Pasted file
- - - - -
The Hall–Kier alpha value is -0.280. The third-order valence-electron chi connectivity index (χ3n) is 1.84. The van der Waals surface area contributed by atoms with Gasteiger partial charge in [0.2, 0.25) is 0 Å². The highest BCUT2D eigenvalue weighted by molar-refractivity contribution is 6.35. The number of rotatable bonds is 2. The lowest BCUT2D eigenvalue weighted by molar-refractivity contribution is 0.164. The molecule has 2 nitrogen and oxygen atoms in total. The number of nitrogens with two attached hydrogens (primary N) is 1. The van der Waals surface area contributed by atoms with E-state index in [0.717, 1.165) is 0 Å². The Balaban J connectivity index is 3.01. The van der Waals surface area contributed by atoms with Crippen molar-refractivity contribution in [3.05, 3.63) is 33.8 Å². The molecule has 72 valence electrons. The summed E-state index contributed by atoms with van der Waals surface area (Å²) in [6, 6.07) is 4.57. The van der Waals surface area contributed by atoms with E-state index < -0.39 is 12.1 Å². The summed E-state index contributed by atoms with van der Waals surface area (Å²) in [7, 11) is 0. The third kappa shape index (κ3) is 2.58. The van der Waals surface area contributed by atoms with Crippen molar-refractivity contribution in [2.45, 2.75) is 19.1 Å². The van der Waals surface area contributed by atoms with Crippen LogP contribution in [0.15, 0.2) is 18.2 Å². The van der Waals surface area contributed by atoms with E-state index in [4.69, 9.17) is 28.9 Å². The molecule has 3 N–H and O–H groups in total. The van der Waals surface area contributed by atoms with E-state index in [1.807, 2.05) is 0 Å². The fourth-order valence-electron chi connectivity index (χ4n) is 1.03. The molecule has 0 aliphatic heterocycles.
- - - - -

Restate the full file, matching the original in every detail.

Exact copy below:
The Hall–Kier alpha value is -0.280. The third-order valence-electron chi connectivity index (χ3n) is 1.84. The van der Waals surface area contributed by atoms with Gasteiger partial charge in [0.2, 0.25) is 0 Å². The highest BCUT2D eigenvalue weighted by molar-refractivity contribution is 6.35. The number of rotatable bonds is 2. The lowest BCUT2D eigenvalue weighted by molar-refractivity contribution is 0.164. The molecule has 2 nitrogen and oxygen atoms in total. The number of nitrogens with two attached hydrogens (primary N) is 1. The van der Waals surface area contributed by atoms with E-state index in [0.717, 1.165) is 0 Å². The Balaban J connectivity index is 3.01. The van der Waals surface area contributed by atoms with Crippen molar-refractivity contribution in [3.05, 3.63) is 33.8 Å². The molecule has 72 valence electrons. The summed E-state index contributed by atoms with van der Waals surface area (Å²) in [6, 6.07) is 4.57. The van der Waals surface area contributed by atoms with E-state index < -0.39 is 12.1 Å². The summed E-state index contributed by atoms with van der Waals surface area (Å²) in [7, 11) is 0. The third kappa shape index (κ3) is 2.58. The van der Waals surface area contributed by atoms with Crippen molar-refractivity contribution in [2.45, 2.75) is 19.1 Å². The van der Waals surface area contributed by atoms with Crippen LogP contribution in [0.15, 0.2) is 18.2 Å². The van der Waals surface area contributed by atoms with E-state index in [4.69, 9.17) is 28.9 Å². The molecule has 3 N–H and O–H groups in total. The van der Waals surface area contributed by atoms with E-state index in [1.807, 2.05) is 0 Å². The fourth-order valence-electron chi connectivity index (χ4n) is 1.03. The molecule has 0 aliphatic heterocycles.